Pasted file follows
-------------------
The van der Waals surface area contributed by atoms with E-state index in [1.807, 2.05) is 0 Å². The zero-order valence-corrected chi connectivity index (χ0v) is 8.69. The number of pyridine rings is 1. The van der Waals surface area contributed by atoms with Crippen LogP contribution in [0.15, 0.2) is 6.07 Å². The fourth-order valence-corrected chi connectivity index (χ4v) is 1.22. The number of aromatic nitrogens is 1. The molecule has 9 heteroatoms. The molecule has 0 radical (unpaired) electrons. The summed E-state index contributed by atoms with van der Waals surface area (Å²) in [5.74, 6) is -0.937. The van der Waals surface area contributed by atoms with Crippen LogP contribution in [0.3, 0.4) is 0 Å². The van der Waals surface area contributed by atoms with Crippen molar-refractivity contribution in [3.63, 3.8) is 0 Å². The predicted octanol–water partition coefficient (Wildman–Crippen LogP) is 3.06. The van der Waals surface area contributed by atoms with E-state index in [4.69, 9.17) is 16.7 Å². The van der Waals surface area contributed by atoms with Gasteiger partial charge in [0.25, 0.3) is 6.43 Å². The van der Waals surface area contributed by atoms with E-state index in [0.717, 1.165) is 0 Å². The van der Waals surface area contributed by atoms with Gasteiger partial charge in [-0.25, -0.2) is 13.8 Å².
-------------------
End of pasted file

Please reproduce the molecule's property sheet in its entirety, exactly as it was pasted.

The van der Waals surface area contributed by atoms with E-state index in [1.807, 2.05) is 0 Å². The zero-order valence-corrected chi connectivity index (χ0v) is 8.69. The number of pyridine rings is 1. The van der Waals surface area contributed by atoms with Crippen LogP contribution in [0.15, 0.2) is 6.07 Å². The fourth-order valence-corrected chi connectivity index (χ4v) is 1.22. The number of aromatic nitrogens is 1. The molecule has 9 heteroatoms. The molecule has 0 radical (unpaired) electrons. The summed E-state index contributed by atoms with van der Waals surface area (Å²) in [5.74, 6) is -0.937. The van der Waals surface area contributed by atoms with Crippen LogP contribution in [0.3, 0.4) is 0 Å². The van der Waals surface area contributed by atoms with Crippen molar-refractivity contribution in [3.63, 3.8) is 0 Å². The predicted octanol–water partition coefficient (Wildman–Crippen LogP) is 3.06. The van der Waals surface area contributed by atoms with E-state index in [4.69, 9.17) is 16.7 Å². The van der Waals surface area contributed by atoms with Gasteiger partial charge in [0.25, 0.3) is 6.43 Å². The van der Waals surface area contributed by atoms with E-state index in [0.717, 1.165) is 0 Å². The van der Waals surface area contributed by atoms with Gasteiger partial charge in [-0.25, -0.2) is 13.8 Å².